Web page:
Keeping our green spaces maintained and protected
The British Standard that relates to trees and development, stipulates that an Arboricultural Impact Assessment needs to be prepared after a tree survey has been carried out. These recommendations in relation to demolition and construction works are important as trees are very often affected by such projects and activities. As such the purpose of arboriculture assessments is to provide a written account of the various effects that any tree loss would imply should it have to be carried out for any form of development. The various issues that would need to be addressed will also be listed.
Apart from this arboriculture assessments are considered to be very useful tools to provide an assessment of the value of the particular trees in the wider landscape. The impact of any statutory controls will also be highlighted, along with any mitigation procedures that might be considered suitable. Any concerns that the local authority might have over any aspect of the development will also be addressed in arboricultural assessments.
Thus it is evident that having an arboricultural specialist carry out an evaluation and then prepare an arboricultural impact assessment to support the documentation for the submission of a development proposal is essential. Most likely if one tries to submit such a proposal, without a supporting arboricultural assessment, this will be requested by the authorities.
Actually an arboricultural assessment is considered to be the first step in the preparation of a more detailed development and management plan. Basically if a development is going to be proposed in an area where there are trees on the site itself, or even in the vicinity, such an assessment is basically a must. The arboricultural specialist that you hire for such a task should be experienced and professional as the survey needs to be carried out thoroughly, and to do this properly experience as well specialised tools and software is required. The arboricultural specialist will go on the potential development site and carry out a thorough survey of the trees, along with an evaluation of the most feasible protection measures to be in accordance with the rules and regulations relating to construction works. This can increase the chances of having the planning permission granted.
Particular emphasis will be placed on tree risk assessments. This is required so as to assess the likelihood of a tree falling in a given period of time, as well as to evaluate the targets that could be at risk should it really end up falling.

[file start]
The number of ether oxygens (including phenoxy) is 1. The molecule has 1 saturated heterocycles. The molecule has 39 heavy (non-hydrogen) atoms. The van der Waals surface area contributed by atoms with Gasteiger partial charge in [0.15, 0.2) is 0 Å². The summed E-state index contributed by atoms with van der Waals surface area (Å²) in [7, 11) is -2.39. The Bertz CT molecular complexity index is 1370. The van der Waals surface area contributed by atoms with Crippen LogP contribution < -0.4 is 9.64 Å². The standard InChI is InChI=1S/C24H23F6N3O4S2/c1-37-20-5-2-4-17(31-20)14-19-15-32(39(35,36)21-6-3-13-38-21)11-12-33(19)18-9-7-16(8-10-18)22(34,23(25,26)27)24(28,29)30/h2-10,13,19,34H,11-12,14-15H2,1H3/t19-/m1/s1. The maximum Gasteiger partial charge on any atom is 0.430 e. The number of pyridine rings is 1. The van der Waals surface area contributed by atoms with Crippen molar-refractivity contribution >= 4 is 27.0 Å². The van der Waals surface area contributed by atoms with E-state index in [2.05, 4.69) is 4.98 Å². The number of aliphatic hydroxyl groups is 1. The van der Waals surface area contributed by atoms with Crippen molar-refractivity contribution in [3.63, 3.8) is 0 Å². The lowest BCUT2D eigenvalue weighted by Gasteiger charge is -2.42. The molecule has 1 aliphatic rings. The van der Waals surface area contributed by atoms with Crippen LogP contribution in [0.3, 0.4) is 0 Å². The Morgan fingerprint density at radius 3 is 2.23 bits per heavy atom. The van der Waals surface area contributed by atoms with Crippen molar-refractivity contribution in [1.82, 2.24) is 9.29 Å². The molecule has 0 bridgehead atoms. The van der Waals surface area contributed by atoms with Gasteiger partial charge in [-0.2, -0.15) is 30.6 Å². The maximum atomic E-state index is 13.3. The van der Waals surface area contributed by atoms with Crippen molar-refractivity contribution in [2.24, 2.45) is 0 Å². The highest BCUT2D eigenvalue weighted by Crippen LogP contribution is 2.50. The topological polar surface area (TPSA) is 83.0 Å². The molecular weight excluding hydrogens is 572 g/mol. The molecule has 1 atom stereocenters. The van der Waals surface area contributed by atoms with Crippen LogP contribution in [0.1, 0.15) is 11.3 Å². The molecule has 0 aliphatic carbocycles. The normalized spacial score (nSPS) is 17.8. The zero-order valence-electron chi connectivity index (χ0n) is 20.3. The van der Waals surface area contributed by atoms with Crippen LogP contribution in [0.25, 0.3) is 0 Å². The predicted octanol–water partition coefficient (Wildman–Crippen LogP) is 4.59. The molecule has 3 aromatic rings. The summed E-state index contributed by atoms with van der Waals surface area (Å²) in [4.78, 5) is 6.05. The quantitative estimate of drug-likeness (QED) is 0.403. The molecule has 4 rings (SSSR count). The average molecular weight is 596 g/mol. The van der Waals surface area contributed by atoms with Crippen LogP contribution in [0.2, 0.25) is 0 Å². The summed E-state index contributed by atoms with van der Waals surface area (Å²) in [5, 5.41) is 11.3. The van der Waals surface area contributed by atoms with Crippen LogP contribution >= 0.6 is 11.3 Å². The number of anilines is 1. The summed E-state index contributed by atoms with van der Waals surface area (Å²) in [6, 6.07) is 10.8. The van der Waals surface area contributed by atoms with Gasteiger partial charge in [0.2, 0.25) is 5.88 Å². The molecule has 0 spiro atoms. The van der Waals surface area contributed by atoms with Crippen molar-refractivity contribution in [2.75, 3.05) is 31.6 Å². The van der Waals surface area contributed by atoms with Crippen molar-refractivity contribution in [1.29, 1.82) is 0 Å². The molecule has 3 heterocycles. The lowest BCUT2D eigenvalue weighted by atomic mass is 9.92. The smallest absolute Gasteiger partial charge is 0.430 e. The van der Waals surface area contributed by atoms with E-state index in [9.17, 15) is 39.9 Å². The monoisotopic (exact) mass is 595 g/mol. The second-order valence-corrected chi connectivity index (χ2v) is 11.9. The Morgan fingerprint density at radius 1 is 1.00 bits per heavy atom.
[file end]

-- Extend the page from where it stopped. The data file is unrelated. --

Arboricultural assessments play a key role in securing the safety of trees, most of which are mature trees that make up a part of our heritage in Kent landscape. These need to be conserved as much as possible, without unnecessarily restricting development works. A balance needs to be struck between urban development and the trees because both are important.
Arboriculture assessments and constraint plans, coupled up with tree risk assessments are of utmost importance. An arboricultural consultant will also offer advice on demolition and construction works that may need to be carried out in the proximity of trees or in tree protection zones. Advice will also be given when it comes to the management of woodlands and specimen trees. In case of tree preservation orders, an arboricultural consultant’s advice is also considered indispensable. Arboricultural assessments are carried out in accordance with the British Standard BS5837:2012, and the way it is carried out is somewhat standardised since it needs to take into account the trees’ particular arboricultural, ecological, landscape and cultural values. Their estimated remaining contribution is also taken into consideration.
Simply put, arboriculture assessments contain an appraisal of the situation of a site and the trees on the site and within its proximity, at the pre-construction stage. The arboriculture assessment will also detail the trees’ health and the potential impact that a construction project or development could have on the trees and vice versa, by the trees on the finished structure, should it be approved and completed. Recommendations are thus made on possible protection measures to be implemented during the construction work, and guidance on specialist construction methods for any structures that will be close to the trees. Professionally presented arboricultural assessments, along with tree constraint and protection plans thus need to be given importance to help in the permission for a proposal to be granted.